Understanding Brazil’s Insurrection
The insurrection in Brazil's capital shows what can happen when democracy is understood merely as a process, rather than as a core value. While Brazilian democracy is not immediately at risk, its long-term future now depends on how its warring political camps navigate the fallout of January 8.
SÃO PAULO – The January 8 insurrection in Brazil’s capital was driven by a mix of factors. Participants’ delirium, passion, obstinacy, and resentment, as well as their lack of education and political literacy, all played a part. While none of these factors justifies what happened, they can help us understand why it happened.
Like his role model, former US President Donald Trump, Brazil’s defeated president, Jair Bolsonaro, spun the narrative and created the conditions that led his followers to attack the seat of democratic governance. Well before losing his re-election bid in 2020, Trump had sowed doubts about the process, telling his supporters that fraud was likely. Bolsonaro followed suit, suggesting to his followers that if he lost the 2022 election, they should conclude that it was rigged against him.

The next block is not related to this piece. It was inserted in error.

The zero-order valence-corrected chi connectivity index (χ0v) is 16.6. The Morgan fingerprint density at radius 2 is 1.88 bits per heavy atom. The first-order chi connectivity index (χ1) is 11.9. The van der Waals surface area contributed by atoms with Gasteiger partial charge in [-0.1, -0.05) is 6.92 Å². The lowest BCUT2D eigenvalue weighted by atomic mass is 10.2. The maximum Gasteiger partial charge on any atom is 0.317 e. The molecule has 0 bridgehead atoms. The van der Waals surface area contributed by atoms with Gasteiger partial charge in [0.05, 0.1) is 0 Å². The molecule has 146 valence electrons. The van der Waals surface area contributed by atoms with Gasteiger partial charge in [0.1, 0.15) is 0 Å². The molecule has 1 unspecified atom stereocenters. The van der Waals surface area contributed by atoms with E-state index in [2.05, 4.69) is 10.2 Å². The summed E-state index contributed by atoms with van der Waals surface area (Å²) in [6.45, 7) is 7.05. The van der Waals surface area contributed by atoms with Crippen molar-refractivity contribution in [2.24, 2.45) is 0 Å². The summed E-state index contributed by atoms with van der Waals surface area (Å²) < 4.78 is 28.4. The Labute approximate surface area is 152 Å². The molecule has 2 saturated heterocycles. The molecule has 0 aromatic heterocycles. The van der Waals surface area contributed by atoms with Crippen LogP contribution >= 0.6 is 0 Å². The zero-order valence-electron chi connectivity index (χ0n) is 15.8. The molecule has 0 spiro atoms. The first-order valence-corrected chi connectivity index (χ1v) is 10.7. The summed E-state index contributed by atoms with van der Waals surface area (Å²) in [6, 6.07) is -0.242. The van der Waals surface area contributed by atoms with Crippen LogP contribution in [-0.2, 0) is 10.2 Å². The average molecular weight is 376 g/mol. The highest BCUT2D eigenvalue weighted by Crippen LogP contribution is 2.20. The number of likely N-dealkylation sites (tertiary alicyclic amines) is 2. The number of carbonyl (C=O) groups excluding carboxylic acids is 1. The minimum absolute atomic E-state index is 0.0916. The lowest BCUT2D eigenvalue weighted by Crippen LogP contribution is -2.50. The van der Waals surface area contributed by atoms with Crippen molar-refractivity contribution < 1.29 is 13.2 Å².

In both cases, the incumbents had prepared the ground for challenging the election results and fomenting outrage among their supporters. And once they had indeed lost, their followers had a clear target. While Trump ultimately mobilized his supporters to challenge the vote-certification process in the US Senate, where Vice President Mike Pence was the presiding officer, Bolsonaro focused on the issue of electronic voting machines, which are managed by the Superior Electoral Court (TSE) under the leadership of Justice Alexandre de Moraes.
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